Consumers in the UK are using cash to pay for things, rather than a credit or debit card, in a bid to curb their spending as the double dip recession continues to bite.
That is the finding from the British Retail Consortium (BRC), which has published its annual payments survey – looking at how Brits pay for things at retail outlets.
It found that more British shoppers are using cash than last year, which it has put down to Brits tightening the purse strings in the face of economic turmoil.
The BRC found that cash was used in 5.7% more transactions in 2011 than in the previous year, accounting for almost 60% of all retail payments.
The retail group has said this is because consumers find it easier to manage their money and curb their spending when using cash over plastic.
“Customers have less money. They’re buying things only as and when they need them, shopping more often but spending less each time, and they’re more likely to be paying with cash,” said Tom Ironside, BRC Director of Business and Regulation.
“In 2010 financial worries were putting people off running-up debt and they turned away from credit cards. Now times are even tougher and overall card use is down by 10.5% as people have switched to cash to better manage their spending.”
The research also found that cash payments are still the quickest way to pay, with transactions taking an average of 27 seconds – compared to an average of 36 seconds card payments.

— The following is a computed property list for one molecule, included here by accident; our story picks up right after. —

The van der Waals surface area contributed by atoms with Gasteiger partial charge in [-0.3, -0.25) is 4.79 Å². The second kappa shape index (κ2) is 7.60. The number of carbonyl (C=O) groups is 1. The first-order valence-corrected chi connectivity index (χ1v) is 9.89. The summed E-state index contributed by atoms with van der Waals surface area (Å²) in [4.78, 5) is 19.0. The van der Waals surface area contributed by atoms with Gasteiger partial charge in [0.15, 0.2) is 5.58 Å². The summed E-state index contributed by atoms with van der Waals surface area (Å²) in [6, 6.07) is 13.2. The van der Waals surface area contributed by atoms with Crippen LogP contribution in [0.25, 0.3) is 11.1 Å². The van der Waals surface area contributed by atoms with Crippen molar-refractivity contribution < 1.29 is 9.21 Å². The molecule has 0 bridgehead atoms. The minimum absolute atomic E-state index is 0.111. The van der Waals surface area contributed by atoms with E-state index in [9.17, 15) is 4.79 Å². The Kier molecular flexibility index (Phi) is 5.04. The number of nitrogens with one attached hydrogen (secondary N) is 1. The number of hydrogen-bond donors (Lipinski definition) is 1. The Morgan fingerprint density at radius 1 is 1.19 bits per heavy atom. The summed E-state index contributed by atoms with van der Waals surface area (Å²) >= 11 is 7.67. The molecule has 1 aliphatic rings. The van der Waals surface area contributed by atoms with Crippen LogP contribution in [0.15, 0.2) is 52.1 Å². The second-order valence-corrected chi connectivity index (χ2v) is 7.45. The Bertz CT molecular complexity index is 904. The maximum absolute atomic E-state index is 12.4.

However, this is likely to change in the future as contactless cards and mobile payment systems become increasingly popular.
The result of the BRC’s research is the latest evidence suggesting that Brits are trying to reduce their credit card debt as household finances are squeezed.
Figures released by the Bank of England last month showed that credit card lending has fallen to its lowest level in five years.
The figures showed that credit card repayments outstripped credit card borrowing by £128 million in April – showing that consumers are more concerned about paying off debt than accumulating more.
“Households are favouring paying down debt, rather than undertaking new borrowing. Demand for credit will remain contained through 2012 amid lingering job security concerns,” said Melanie Bowler, an economist at Moody’s Analytics.
If you are trying to curb your spending, investing in a prepaid credit card is a good alternative to a traditional credit card.
Prepaid cards work in much the same way as credit cards, but have a pre-loaded amount on – eliminating the danger of debt.